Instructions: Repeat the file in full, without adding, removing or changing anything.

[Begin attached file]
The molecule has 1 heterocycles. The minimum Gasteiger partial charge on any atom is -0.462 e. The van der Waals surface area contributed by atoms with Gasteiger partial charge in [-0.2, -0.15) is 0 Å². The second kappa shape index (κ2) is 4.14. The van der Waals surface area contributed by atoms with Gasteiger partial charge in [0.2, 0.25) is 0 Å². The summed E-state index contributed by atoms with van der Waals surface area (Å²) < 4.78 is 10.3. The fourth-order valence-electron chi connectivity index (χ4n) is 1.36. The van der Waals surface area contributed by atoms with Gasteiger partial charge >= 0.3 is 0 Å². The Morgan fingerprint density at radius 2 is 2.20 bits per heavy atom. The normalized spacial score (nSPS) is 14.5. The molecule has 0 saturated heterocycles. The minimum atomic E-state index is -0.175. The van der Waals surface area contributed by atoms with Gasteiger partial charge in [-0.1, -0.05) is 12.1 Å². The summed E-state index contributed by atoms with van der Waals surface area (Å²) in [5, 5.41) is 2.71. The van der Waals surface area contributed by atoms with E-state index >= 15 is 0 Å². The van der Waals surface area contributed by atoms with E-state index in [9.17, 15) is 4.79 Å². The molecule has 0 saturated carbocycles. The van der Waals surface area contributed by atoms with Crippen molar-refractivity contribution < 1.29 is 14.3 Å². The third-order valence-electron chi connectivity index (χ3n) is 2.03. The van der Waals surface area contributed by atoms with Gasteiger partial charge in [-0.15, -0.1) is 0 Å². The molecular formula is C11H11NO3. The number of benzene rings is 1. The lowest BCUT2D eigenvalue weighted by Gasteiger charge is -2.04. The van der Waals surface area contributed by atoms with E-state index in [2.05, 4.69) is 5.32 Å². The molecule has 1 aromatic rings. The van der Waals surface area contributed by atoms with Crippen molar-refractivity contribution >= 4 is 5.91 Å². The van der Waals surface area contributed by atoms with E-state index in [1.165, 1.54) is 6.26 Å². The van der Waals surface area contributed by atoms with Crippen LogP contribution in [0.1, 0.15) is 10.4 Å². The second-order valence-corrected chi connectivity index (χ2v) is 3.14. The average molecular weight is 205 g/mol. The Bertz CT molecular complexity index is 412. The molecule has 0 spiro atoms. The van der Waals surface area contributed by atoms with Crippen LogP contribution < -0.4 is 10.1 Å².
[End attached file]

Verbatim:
The molecule has 1 heterocycles. The minimum Gasteiger partial charge on any atom is -0.462 e. The van der Waals surface area contributed by atoms with Gasteiger partial charge in [-0.2, -0.15) is 0 Å². The second kappa shape index (κ2) is 4.14. The van der Waals surface area contributed by atoms with Gasteiger partial charge in [0.2, 0.25) is 0 Å². The summed E-state index contributed by atoms with van der Waals surface area (Å²) < 4.78 is 10.3. The fourth-order valence-electron chi connectivity index (χ4n) is 1.36. The van der Waals surface area contributed by atoms with Gasteiger partial charge >= 0.3 is 0 Å². The Morgan fingerprint density at radius 2 is 2.20 bits per heavy atom. The normalized spacial score (nSPS) is 14.5. The molecule has 0 saturated heterocycles. The minimum atomic E-state index is -0.175. The van der Waals surface area contributed by atoms with Gasteiger partial charge in [-0.1, -0.05) is 12.1 Å². The summed E-state index contributed by atoms with van der Waals surface area (Å²) in [5, 5.41) is 2.71. The van der Waals surface area contributed by atoms with E-state index >= 15 is 0 Å². The van der Waals surface area contributed by atoms with E-state index in [9.17, 15) is 4.79 Å². The molecule has 0 saturated carbocycles. The van der Waals surface area contributed by atoms with Crippen molar-refractivity contribution < 1.29 is 14.3 Å². The third-order valence-electron chi connectivity index (χ3n) is 2.03. The van der Waals surface area contributed by atoms with Gasteiger partial charge in [-0.15, -0.1) is 0 Å². The molecular formula is C11H11NO3. The number of benzene rings is 1. The lowest BCUT2D eigenvalue weighted by Gasteiger charge is -2.04. The van der Waals surface area contributed by atoms with E-state index in [2.05, 4.69) is 5.32 Å². The molecule has 1 aromatic rings. The van der Waals surface area contributed by atoms with Crippen molar-refractivity contribution >= 4 is 5.91 Å². The van der Waals surface area contributed by atoms with E-state index in [1.165, 1.54) is 6.26 Å². The van der Waals surface area contributed by atoms with Crippen LogP contribution in [0.1, 0.15) is 10.4 Å². The second-order valence-corrected chi connectivity index (χ2v) is 3.14. The average molecular weight is 205 g/mol. The Bertz CT molecular complexity index is 412. The molecule has 0 spiro atoms. The van der Waals surface area contributed by atoms with Crippen LogP contribution < -0.4 is 10.1 Å².